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Class Notes May 2007: Volume 4, Number 2
   

Giving Hope to Aids Orphans
Kevin Fiori, Warren ’02

   
     

For Kevin Fiori, three years in Togo was not enough.

After UCSD, he completed a master’s degree in public health at Boston University and then decided he wanted to learn about infectious diseases in West Africa. He got the opportunity for hands-on experience when he joined the Peace Corps and they sent him to Togo, bordering on Ghana to the west, Burkina Faso to the north, and Benin to the east.

For the three years of his service, working mostly with HIV/AIDS victims, Fiori’s10-hour days would start at 6 a.m. in the clinic and include home visits, youth programs and fieldwork with health workers.

After his Peace Corps service ended, Fiori decided to continue his work in the area, and he and his brother, Thomas Fiori, a UC Berkeley alumnus, ’03, founded Hope Through Health, a nonprofit development project. “After three years,” Fiori says, “I was just starting to realize how ignorant I was regarding the terrible situation of millions.”

Hope Through Health provides technical and financial support for community health initiatives in resource-deprived areas, with a focus on HIV/AIDS support for the over 1,000 patients in Kara. The project also develops innovative approaches to break down cultural barriers. They have weeklong camps for AIDS orphans and vulnerable children, which encourage skill building and offer support and social opportunities. Most importantly, they provide free treatment (with a one-dollar monthly contribution) in order to promote early detection of the HIV virus.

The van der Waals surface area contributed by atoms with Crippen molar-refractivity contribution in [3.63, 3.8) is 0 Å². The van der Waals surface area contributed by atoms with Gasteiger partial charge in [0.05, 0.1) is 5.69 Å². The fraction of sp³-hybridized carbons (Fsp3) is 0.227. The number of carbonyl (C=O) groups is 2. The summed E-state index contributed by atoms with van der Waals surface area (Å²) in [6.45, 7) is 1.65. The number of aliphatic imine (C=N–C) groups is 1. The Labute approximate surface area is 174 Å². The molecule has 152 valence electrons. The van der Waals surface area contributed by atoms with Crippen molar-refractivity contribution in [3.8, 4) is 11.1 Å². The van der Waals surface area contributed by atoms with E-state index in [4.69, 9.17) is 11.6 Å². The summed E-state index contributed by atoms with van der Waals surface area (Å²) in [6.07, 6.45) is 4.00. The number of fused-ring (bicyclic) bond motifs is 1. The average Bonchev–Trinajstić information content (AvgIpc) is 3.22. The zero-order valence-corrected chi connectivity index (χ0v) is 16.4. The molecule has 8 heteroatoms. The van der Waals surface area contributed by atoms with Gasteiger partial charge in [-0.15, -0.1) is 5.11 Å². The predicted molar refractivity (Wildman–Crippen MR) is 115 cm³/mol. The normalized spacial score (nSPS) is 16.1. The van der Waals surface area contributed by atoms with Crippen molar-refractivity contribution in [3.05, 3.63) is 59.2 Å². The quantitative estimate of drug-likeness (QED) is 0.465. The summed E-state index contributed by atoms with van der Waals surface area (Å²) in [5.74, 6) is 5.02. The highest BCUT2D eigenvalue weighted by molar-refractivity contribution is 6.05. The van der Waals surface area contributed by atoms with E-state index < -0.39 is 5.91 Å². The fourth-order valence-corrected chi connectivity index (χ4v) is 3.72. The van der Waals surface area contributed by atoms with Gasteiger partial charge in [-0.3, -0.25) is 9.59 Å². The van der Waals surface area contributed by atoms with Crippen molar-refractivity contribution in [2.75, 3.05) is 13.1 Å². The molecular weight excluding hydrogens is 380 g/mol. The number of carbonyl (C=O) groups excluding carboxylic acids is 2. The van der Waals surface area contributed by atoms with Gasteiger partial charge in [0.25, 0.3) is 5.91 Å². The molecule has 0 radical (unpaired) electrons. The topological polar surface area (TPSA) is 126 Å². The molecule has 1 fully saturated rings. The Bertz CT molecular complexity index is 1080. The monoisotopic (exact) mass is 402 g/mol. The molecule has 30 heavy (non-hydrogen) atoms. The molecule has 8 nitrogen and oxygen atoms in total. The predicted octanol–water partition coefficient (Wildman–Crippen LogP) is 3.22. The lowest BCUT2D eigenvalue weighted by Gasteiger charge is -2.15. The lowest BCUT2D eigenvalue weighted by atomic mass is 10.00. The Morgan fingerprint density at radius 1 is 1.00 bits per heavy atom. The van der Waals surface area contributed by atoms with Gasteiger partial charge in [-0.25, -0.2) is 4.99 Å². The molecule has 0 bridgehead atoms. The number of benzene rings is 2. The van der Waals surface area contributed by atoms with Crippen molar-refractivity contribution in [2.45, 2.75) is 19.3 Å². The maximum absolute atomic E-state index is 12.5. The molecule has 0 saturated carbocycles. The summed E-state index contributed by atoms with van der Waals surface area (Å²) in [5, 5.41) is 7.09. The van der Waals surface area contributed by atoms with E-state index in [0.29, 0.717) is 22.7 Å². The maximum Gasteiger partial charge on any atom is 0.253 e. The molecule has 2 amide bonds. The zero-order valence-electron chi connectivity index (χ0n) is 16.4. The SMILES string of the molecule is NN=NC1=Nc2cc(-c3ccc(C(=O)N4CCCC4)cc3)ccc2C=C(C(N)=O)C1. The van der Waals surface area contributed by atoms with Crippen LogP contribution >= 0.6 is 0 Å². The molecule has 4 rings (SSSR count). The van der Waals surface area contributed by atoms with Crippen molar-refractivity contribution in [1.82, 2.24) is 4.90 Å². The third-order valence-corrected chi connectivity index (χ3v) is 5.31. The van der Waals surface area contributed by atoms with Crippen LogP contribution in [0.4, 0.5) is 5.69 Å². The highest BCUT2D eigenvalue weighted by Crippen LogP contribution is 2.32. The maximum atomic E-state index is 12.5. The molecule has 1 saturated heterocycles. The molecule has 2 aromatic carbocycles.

“The poverty in Togo is overwhelming,” Fiori says. “It is a life-changing moment to see how people living in the same world can also live in completely different realities.”

Within five years, Fiori hopes to expand Hope Through Health to at least one additional West African nation and plans to continue his community work while working on his M.D. and Ph.D. in medical or sociocultural anthropology. And he says he is particularly grateful for UCSD professors Jay Siegel, Andrew McCammon and Willie Brown for teaching him valuable research skills, giving him a new perspective on the world and continuing to support and encourage him in his projects.

— Neda Oreizy, ’08

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"It is a life-changing moment to see how people living in the same world can also live in completely different realities."